The obvious question is, what happens if the index falls, say -23% and then recovers (something akin to this current market)? When does it get back to fully invested?

As the market recovers and the index gets within the 8% of the all-time high, it will reallocate back towards equities and be 100% invested.

Also, the changes in the allocation are done only at the month end. So if the index falls by 10% in two weeks and then recovers, no changes would be made to the allocation within the fund.

The other obvious question is what is the capital invested in when it is sitting in cash? The prospectus states that it will be put into 3-month treasury bills where the current yield is 2.18%.

During any periods of significant market decline, when the Index's exposure to the market is less than 100%, the cash portion of the Index will be invested in 30-day U.S. Treasury bills or in money market mutual funds that primarily invest in short-term U.S. Treasury obligations.

Performance So far...

The fund has been around for 8 years so we actually have quite a bit of performance history to go off of. Remember though, this is a weighted average of the 100 highest dividend stocks in the Nasdaq. So it is not a 100% comparison to the QQQs or Nasdaq index. Below, we can see the comparison since inception between the QQQ index and the ETF.



A better comparison would be the Invesco S&P 500 High Div Low Volatility Portfolio ETF (SPHD), even though the underlying index is the S&P 500, not the Nasdaq. The correlation to the Nasdaq High Dividend Low Volatility index is much higher due to that focus on higher yielding stocks and lower volatility, something the Nasdaq doesn't actually have a lot of.

Below are the results that show a tight correlation until the Nasdaq outperformance started right after the Covid Crisis. However, the interesting thing is that while the index moves higher sharply, it does not show the same decline that the QQQs (Nasdaq) has experienced in 2022. That is most evident in the chart above. So it didn't participate as much to the upside but it had almost no participation to the downside. That is what an investor geared towards lower volatility and risk aversion would want to see.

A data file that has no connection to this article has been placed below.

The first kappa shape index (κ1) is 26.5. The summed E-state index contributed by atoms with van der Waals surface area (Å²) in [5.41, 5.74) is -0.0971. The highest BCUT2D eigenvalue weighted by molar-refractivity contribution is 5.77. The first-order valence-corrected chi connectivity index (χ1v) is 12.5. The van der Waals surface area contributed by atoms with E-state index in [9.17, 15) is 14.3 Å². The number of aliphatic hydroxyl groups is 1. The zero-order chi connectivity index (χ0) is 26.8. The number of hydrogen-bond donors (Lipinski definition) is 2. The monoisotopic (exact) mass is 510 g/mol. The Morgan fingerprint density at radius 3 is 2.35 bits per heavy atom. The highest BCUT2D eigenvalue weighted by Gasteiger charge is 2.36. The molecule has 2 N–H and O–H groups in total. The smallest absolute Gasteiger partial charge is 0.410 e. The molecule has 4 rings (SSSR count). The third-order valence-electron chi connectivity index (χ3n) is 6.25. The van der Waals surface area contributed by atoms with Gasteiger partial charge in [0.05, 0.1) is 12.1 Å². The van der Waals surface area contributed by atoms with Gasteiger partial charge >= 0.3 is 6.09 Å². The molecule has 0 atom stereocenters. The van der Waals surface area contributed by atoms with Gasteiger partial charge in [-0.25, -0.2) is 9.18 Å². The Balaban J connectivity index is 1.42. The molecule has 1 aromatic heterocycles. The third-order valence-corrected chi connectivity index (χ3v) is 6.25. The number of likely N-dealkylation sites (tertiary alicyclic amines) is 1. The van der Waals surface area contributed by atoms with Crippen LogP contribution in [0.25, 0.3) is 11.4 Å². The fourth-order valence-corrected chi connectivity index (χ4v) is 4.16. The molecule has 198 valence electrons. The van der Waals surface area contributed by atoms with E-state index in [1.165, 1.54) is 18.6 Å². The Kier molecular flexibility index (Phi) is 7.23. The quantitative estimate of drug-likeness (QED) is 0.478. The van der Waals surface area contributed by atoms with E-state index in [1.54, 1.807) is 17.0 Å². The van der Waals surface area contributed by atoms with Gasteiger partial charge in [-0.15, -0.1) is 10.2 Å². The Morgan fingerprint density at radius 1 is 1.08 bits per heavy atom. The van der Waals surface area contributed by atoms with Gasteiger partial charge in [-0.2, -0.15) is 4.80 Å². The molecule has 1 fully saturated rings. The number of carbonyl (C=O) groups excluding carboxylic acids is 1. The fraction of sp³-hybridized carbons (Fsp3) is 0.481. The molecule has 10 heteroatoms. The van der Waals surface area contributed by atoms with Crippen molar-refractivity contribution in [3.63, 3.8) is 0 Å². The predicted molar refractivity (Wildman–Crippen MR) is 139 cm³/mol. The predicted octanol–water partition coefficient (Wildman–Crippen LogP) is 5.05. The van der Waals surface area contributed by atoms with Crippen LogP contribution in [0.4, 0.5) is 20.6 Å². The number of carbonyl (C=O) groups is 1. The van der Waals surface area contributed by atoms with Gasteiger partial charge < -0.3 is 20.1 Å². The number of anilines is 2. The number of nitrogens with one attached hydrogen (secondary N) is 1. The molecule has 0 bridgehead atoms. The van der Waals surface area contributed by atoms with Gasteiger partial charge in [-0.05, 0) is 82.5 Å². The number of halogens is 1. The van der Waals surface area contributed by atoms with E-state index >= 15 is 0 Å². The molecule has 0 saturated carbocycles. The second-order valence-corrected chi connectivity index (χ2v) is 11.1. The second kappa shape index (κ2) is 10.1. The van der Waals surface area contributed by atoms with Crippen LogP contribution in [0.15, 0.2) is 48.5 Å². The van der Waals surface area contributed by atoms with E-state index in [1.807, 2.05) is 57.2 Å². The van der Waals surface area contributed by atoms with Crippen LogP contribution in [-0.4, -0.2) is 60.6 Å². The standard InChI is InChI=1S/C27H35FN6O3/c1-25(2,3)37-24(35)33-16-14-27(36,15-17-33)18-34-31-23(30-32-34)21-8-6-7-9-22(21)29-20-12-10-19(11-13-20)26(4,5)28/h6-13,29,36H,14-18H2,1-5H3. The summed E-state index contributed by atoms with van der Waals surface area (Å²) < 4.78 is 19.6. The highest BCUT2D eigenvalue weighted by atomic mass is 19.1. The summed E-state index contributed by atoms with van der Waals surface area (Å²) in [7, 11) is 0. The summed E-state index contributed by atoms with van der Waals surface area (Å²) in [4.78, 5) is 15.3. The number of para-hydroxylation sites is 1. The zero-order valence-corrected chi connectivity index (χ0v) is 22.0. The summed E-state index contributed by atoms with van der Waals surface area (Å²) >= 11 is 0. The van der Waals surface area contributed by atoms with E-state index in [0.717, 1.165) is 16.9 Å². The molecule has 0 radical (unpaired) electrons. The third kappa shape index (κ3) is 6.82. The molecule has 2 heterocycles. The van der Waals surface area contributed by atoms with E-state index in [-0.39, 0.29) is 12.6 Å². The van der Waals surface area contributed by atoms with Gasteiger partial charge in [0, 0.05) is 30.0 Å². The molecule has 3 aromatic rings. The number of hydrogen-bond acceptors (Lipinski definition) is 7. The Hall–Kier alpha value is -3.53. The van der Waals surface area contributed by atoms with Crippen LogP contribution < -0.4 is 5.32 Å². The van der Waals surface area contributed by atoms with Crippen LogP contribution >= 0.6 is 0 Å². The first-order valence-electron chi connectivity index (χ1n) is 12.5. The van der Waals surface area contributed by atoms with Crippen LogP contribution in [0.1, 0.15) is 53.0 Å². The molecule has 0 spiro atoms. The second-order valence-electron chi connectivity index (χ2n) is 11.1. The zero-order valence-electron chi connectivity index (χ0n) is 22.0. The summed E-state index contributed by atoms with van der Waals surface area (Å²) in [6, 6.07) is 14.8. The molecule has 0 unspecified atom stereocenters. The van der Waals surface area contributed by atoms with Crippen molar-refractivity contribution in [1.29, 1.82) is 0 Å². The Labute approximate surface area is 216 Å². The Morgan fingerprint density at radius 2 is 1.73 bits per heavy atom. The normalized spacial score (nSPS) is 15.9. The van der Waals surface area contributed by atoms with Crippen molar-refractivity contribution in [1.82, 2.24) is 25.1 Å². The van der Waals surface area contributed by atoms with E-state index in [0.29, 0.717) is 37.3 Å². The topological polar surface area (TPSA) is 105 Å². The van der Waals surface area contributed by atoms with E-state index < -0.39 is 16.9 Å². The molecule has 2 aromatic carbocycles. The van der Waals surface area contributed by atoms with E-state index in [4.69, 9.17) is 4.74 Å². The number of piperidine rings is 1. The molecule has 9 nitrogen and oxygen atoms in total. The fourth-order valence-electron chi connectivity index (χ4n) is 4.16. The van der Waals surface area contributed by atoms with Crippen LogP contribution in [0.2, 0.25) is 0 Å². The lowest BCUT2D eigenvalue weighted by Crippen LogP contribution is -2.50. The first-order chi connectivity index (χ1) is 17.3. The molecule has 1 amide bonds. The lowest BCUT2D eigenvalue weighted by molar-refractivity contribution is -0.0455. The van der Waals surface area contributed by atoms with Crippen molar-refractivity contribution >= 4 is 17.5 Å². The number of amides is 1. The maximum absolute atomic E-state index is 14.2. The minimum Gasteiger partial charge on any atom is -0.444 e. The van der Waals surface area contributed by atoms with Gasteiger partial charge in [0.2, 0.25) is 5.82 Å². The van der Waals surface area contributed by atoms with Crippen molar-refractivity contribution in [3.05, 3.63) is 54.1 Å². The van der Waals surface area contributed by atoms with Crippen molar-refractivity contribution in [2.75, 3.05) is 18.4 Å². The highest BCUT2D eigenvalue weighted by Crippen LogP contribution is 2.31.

Concluding Thoughts

It's hard to ascertain whether or not this ETF has done its job or not. There is no corresponding ETF without the reallocation strategy to compare it to. That said, we can compare it to several other options in the large cap US space with strategies that are an attempt to mitigate losses.

I compared it to a few other ETFs that have similar or slightly different goals and objectives. Those include: DRSK, NUSI, SPYC, TAIL, CBHAX, and XRMI. CDC looks the best under this limited time frame.



If we look at the fund compared to simply the S&P 500, you can see that the two are on top of each other. And this over a time period of nearly 7 years which encapsulates two large drawdown recessions.



Like I said, this is one I'll keep on my radar but the conclusion is not apparent yet. To me it seems something that will reduce risks around the edges but does not mitigate it to a large extent.

Our Yield Hunting marketplace service is currently offering, for a limited time only, free trials.